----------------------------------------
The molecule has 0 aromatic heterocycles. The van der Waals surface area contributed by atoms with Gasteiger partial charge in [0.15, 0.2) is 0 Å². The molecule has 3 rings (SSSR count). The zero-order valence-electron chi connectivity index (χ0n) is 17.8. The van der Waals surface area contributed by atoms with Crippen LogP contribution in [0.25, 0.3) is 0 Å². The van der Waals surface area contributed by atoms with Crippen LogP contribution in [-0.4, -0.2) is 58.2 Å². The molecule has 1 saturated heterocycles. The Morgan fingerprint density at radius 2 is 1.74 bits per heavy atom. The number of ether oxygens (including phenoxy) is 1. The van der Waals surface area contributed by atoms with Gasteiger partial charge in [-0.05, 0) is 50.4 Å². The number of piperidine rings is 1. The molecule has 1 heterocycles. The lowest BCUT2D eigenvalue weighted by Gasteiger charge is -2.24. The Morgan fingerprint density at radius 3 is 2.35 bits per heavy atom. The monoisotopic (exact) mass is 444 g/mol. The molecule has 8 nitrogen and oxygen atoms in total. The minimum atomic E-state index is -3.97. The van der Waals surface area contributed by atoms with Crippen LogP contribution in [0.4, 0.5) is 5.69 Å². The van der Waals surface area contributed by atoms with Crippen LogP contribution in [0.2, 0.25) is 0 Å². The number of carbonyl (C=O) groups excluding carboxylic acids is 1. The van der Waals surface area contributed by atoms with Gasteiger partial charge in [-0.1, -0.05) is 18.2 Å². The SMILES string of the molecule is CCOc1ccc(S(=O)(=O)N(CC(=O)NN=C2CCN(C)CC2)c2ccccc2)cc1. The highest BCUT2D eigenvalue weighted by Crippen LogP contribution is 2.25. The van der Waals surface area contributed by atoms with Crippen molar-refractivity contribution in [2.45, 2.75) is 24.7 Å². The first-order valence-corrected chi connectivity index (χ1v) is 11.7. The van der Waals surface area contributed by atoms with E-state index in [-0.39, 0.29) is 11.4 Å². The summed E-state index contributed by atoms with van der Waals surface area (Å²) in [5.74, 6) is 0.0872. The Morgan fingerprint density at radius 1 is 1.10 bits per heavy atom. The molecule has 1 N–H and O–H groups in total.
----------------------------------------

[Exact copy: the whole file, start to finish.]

The molecule has 0 aromatic heterocycles. The van der Waals surface area contributed by atoms with Gasteiger partial charge in [0.15, 0.2) is 0 Å². The molecule has 3 rings (SSSR count). The zero-order valence-electron chi connectivity index (χ0n) is 17.8. The van der Waals surface area contributed by atoms with Crippen LogP contribution in [0.25, 0.3) is 0 Å². The van der Waals surface area contributed by atoms with Crippen LogP contribution in [-0.4, -0.2) is 58.2 Å². The molecule has 1 saturated heterocycles. The Morgan fingerprint density at radius 2 is 1.74 bits per heavy atom. The number of ether oxygens (including phenoxy) is 1. The van der Waals surface area contributed by atoms with Gasteiger partial charge in [-0.05, 0) is 50.4 Å². The number of piperidine rings is 1. The molecule has 1 heterocycles. The lowest BCUT2D eigenvalue weighted by Gasteiger charge is -2.24. The Morgan fingerprint density at radius 3 is 2.35 bits per heavy atom. The monoisotopic (exact) mass is 444 g/mol. The molecule has 8 nitrogen and oxygen atoms in total. The minimum atomic E-state index is -3.97. The van der Waals surface area contributed by atoms with Crippen LogP contribution in [0.4, 0.5) is 5.69 Å². The van der Waals surface area contributed by atoms with Crippen LogP contribution in [0.2, 0.25) is 0 Å². The number of carbonyl (C=O) groups excluding carboxylic acids is 1. The van der Waals surface area contributed by atoms with Gasteiger partial charge in [-0.1, -0.05) is 18.2 Å². The SMILES string of the molecule is CCOc1ccc(S(=O)(=O)N(CC(=O)NN=C2CCN(C)CC2)c2ccccc2)cc1. The highest BCUT2D eigenvalue weighted by Crippen LogP contribution is 2.25. The van der Waals surface area contributed by atoms with Crippen molar-refractivity contribution in [2.45, 2.75) is 24.7 Å². The first-order valence-corrected chi connectivity index (χ1v) is 11.7. The van der Waals surface area contributed by atoms with E-state index in [-0.39, 0.29) is 11.4 Å². The summed E-state index contributed by atoms with van der Waals surface area (Å²) in [5.74, 6) is 0.0872. The Morgan fingerprint density at radius 1 is 1.10 bits per heavy atom. The molecule has 1 N–H and O–H groups in total.